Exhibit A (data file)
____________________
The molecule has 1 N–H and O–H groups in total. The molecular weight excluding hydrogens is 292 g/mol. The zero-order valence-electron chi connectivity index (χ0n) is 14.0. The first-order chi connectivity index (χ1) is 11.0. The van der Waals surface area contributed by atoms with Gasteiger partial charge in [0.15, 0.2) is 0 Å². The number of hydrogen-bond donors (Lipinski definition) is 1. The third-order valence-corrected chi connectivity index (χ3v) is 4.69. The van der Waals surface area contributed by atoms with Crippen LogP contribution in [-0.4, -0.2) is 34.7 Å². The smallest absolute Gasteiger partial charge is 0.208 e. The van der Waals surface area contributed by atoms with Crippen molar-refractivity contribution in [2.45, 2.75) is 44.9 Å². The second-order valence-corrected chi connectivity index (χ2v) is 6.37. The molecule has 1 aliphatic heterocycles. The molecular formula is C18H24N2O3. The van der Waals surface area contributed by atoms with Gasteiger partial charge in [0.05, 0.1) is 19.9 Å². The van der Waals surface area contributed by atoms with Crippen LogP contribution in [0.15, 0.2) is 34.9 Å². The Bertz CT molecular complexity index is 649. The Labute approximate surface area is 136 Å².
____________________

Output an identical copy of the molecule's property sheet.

The molecule has 1 N–H and O–H groups in total. The molecular weight excluding hydrogens is 292 g/mol. The zero-order valence-electron chi connectivity index (χ0n) is 14.0. The first-order chi connectivity index (χ1) is 11.0. The van der Waals surface area contributed by atoms with Gasteiger partial charge in [0.15, 0.2) is 0 Å². The number of hydrogen-bond donors (Lipinski definition) is 1. The third-order valence-corrected chi connectivity index (χ3v) is 4.69. The van der Waals surface area contributed by atoms with Crippen LogP contribution in [-0.4, -0.2) is 34.7 Å². The smallest absolute Gasteiger partial charge is 0.208 e. The van der Waals surface area contributed by atoms with Crippen molar-refractivity contribution in [2.45, 2.75) is 44.9 Å². The second-order valence-corrected chi connectivity index (χ2v) is 6.37. The molecule has 1 aliphatic heterocycles. The molecular formula is C18H24N2O3. The van der Waals surface area contributed by atoms with Gasteiger partial charge in [0.05, 0.1) is 19.9 Å². The van der Waals surface area contributed by atoms with Crippen LogP contribution in [0.15, 0.2) is 34.9 Å². The Bertz CT molecular complexity index is 649. The Labute approximate surface area is 136 Å².